Assuming Assurance did state that the indemnity contract was insured, that statement was not a misrepresentation. Indemnity was not precluded because of any failure on Assurance's part to insure Vulcan's ability to pay General Tire. Indemnity was barred by the Mississippi statute, which cut the link between General Tire and Vulcan. The link between Vulcan and Assurance was not disturbed by the statute.
Moreover, assuming arguendo that Assurance's statement was a misrepresentation, we cannot agree with General Tire's assertion that the misrepresentation was material. General Tire contends that Assurance should have warned General Tire about the Mississippi statute. We will not hear General Tire, a corporation whose Mississippi plant was the site of the events leading to this litigation, to complain that Assurance kept it in the dark about the status of Mississippi law.
The order granting summary judgment in favor of Vulcan and Assurance is
Judge Rives, was a member of the panel that heard oral argument but due to illness did not participate in this decision. The case is being decided by a quorum. 28 U.S.C. § 46(d)
If the Crosby suit had not ended with the consent judgment, it would have produced one of two results either a judgment against General Tire based on a finding that General Tire was negligent or a judgment that General Tire was free of negligence. Because the settlement was settlement of the suit by Crosby against General Tire, the settlement must be considered recompense to Crosby for General Tire's liability. Indeed, in any indemnity proceeding, General Tire's threshold burden would be to show that it was liable to Crosby and that the settlement, therefore, was not the act of a volunteer. See Bush v. City of Laurel, 215 So.2d 256, 260 (Miss.1968); Southwest Mississippi Electric Power Association v. Harragill, 254 Miss. 460, 182 So.2d 220 (1966)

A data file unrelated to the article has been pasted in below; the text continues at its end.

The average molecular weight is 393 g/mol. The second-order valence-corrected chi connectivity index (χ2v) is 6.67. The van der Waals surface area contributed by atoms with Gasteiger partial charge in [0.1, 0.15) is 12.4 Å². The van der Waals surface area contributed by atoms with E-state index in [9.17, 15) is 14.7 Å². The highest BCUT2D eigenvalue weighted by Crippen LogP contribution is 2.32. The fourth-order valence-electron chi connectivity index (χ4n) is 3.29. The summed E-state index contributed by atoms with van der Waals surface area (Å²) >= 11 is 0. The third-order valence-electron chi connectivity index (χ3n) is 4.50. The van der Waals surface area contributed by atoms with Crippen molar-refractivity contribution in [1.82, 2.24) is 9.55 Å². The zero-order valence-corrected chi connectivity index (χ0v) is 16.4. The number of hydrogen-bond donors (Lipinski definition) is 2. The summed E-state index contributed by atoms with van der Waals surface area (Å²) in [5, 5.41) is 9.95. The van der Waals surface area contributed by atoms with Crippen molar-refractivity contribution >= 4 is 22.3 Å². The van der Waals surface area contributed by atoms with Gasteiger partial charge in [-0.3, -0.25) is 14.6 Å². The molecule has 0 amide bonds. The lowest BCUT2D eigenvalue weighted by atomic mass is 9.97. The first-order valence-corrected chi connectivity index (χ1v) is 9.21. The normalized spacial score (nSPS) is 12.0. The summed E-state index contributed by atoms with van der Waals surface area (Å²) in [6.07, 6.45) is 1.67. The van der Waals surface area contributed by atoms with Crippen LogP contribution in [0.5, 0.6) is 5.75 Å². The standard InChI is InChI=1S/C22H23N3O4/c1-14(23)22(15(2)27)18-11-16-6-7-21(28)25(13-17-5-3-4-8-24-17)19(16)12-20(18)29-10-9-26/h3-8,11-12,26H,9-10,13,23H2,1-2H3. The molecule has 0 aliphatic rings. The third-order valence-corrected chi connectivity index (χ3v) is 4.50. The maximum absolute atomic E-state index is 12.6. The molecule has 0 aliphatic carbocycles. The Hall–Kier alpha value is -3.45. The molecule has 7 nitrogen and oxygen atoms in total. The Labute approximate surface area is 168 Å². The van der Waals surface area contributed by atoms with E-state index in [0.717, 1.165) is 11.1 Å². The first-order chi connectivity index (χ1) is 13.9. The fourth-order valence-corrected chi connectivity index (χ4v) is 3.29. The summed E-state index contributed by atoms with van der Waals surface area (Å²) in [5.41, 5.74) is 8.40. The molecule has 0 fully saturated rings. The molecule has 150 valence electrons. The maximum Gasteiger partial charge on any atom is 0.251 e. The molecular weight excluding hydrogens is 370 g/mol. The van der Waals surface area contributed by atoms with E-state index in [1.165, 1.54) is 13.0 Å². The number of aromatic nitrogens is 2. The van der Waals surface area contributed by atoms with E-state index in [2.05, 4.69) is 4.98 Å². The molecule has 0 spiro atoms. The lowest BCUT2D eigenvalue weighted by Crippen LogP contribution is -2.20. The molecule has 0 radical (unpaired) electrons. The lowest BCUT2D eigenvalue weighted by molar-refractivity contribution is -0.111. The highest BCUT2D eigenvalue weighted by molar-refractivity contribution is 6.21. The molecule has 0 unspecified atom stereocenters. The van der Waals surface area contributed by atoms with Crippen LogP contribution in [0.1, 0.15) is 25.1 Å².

Home Ins. Co. of N. Y. v. Atlas Tank Mfg. Co., 230 So.2d 549 (Miss.1970); Bush v. City of Laurel, 215 So.2d 256 (Miss.1968); Southwest Miss. Elec. Power Ass'n v. Harragill, 254 Miss. 460, 182 So.2d 220 (1966)
Crosby states in his deposition that MEK was entering the tank through a leaking valve. General Tire accepts this explanation for the purpose of its argument
There is some doubt whether General Tire could claim successfully that it was without knowledge of the leak. It is uncontradicted that a General Tire employee had been informed of the leak and had attempted to fix it by tightening the valve. Nevertheless, we assume that General Tire could show it was unaware of the leak
See, e. g., Steed v. Central of Ga. Ry., 477 F.2d 1303 (5th Cir. 1973); 6 Moore's Federal Practice P 56.27(1) (1976)